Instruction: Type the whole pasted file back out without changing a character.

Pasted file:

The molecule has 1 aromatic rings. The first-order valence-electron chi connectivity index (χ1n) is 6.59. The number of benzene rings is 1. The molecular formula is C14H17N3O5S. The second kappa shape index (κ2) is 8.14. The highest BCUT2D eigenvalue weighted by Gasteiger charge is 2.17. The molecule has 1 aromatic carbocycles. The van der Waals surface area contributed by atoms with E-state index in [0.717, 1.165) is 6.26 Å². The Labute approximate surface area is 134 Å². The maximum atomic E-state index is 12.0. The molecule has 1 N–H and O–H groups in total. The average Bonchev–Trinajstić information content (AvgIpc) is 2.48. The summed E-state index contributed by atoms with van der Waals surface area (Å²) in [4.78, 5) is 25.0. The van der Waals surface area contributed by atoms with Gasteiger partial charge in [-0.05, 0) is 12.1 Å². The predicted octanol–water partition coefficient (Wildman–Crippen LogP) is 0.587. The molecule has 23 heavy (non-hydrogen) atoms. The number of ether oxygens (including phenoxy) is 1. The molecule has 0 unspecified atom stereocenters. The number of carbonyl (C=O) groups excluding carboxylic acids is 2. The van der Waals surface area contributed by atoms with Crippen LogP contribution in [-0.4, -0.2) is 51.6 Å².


The molecule has 1 aromatic rings. The first-order valence-electron chi connectivity index (χ1n) is 6.59. The number of benzene rings is 1. The molecular formula is C14H17N3O5S. The second kappa shape index (κ2) is 8.14. The highest BCUT2D eigenvalue weighted by Gasteiger charge is 2.17. The molecule has 1 aromatic carbocycles. The van der Waals surface area contributed by atoms with E-state index in [0.717, 1.165) is 6.26 Å². The Labute approximate surface area is 134 Å². The maximum atomic E-state index is 12.0. The molecule has 1 N–H and O–H groups in total. The average Bonchev–Trinajstić information content (AvgIpc) is 2.48. The summed E-state index contributed by atoms with van der Waals surface area (Å²) in [4.78, 5) is 25.0. The van der Waals surface area contributed by atoms with Gasteiger partial charge in [-0.05, 0) is 12.1 Å². The predicted octanol–water partition coefficient (Wildman–Crippen LogP) is 0.587. The molecule has 23 heavy (non-hydrogen) atoms. The number of ether oxygens (including phenoxy) is 1. The molecule has 0 unspecified atom stereocenters. The number of carbonyl (C=O) groups excluding carboxylic acids is 2. The van der Waals surface area contributed by atoms with Crippen LogP contribution in [-0.4, -0.2) is 51.6 Å².